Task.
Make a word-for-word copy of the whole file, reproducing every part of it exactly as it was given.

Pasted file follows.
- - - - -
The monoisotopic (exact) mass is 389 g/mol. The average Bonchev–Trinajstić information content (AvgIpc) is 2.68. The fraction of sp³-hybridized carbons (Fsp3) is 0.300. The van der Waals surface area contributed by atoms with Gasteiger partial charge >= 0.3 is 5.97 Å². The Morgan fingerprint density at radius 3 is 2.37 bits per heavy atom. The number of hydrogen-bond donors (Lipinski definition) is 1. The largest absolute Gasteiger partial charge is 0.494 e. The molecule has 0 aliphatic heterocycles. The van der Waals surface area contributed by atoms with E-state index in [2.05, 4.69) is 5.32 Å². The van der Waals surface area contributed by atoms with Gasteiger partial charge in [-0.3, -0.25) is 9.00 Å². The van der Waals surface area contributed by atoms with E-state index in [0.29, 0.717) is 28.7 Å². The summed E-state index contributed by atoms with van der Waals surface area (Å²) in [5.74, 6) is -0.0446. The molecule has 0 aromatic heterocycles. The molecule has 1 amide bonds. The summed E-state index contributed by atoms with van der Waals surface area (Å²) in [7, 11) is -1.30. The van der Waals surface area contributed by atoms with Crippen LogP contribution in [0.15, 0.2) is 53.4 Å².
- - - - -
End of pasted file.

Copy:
The monoisotopic (exact) mass is 389 g/mol. The average Bonchev–Trinajstić information content (AvgIpc) is 2.68. The fraction of sp³-hybridized carbons (Fsp3) is 0.300. The van der Waals surface area contributed by atoms with Gasteiger partial charge >= 0.3 is 5.97 Å². The Morgan fingerprint density at radius 3 is 2.37 bits per heavy atom. The number of hydrogen-bond donors (Lipinski definition) is 1. The largest absolute Gasteiger partial charge is 0.494 e. The molecule has 0 aliphatic heterocycles. The van der Waals surface area contributed by atoms with E-state index in [2.05, 4.69) is 5.32 Å². The van der Waals surface area contributed by atoms with Gasteiger partial charge in [-0.3, -0.25) is 9.00 Å². The van der Waals surface area contributed by atoms with E-state index in [0.29, 0.717) is 28.7 Å². The summed E-state index contributed by atoms with van der Waals surface area (Å²) in [5.74, 6) is -0.0446. The molecule has 0 aromatic heterocycles. The molecule has 1 amide bonds. The summed E-state index contributed by atoms with van der Waals surface area (Å²) in [7, 11) is -1.30. The van der Waals surface area contributed by atoms with Crippen LogP contribution in [0.15, 0.2) is 53.4 Å².